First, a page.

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The Great Pacific Garbage Patch, an enormous collection of marine debris stretching across the North Pacific Ocean, is one of the biggest – both literally and figuratively – frightful reminders that we need to rethink every single aspect of how much waste we produce and how we deal with it. Its very existence proves that we have to do everything in our power to stop the proliferation of plastic trash. And that necessity has just become even more critical – since scientists have just confirmed that there is another huge plastic garbage patch in the Pacific Ocean. And it is bigger than Texas.

While experts have long believed that it was very much the case, the confirmation of the second patch’s existence in the South Pacific comes just now. The garbage patch may cover as much as 2.6 million square kilometers, that is 1.5 times the size of Texas. Similarly to the patch in the North Pacific, the one in the South was formed due to a mix of swirling currents and winds called a gyre which concentrates plastic waste into one area.

The patch has been uncovered by Captain Charles Moore and his team of volunteer researchers. Together, they have set off on a six-month voyage which led to the huge discovery. “We discovered tremendous quantities of plastic,” Moore told Research Gate.

The South Pacific garbage patch proved to be comprised mostly of tiny plastic pieces, smaller even than the grains of rice. Moore’s team found some larger items as well, but most of it was broken into little bits. The fact may mean that plastic in the patch has a longer journey to make before accumulating in the spot. Once the little plastic particles are in the gyre, it is pretty much impossible to clean them up – and so, the best way of dealing with the problem is, of course, preventing the issue at the very source.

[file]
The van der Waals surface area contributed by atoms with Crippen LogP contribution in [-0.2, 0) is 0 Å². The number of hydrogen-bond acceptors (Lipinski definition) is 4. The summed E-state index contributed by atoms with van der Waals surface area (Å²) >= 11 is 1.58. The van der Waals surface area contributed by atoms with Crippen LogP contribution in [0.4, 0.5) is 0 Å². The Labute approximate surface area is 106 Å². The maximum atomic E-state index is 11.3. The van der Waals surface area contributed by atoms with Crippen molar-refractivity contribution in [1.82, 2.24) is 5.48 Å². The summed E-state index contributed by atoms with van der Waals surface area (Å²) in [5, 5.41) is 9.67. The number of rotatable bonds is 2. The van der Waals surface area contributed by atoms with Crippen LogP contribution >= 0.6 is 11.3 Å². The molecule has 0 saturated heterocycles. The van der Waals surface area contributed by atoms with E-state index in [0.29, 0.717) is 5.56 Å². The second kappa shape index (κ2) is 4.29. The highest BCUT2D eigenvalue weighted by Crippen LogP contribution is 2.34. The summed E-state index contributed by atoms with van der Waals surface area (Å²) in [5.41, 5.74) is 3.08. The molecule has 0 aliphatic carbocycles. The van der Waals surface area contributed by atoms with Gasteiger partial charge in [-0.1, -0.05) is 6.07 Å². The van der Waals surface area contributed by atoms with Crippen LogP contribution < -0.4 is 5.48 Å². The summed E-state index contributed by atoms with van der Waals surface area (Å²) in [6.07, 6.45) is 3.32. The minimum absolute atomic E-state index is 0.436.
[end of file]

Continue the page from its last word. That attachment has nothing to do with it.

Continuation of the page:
It is far past time for us to start taking care of our plastic addiction and the problem of plastic waste disposal. Every year, we dump into the oceans around 8.8 million tons of plastic into the oceans, where it endangers around 700 marine species with extinction. Unless we stop being nonchalant about our unrecycled plastic waste, news like this will only become more frequent. As Moore explained, stopping this problem starts with you and me – so to learn how to limit your use of plastics, check out One Green Planet’s #CrushPlastic campaign!

Image source: myimmo/Pixabay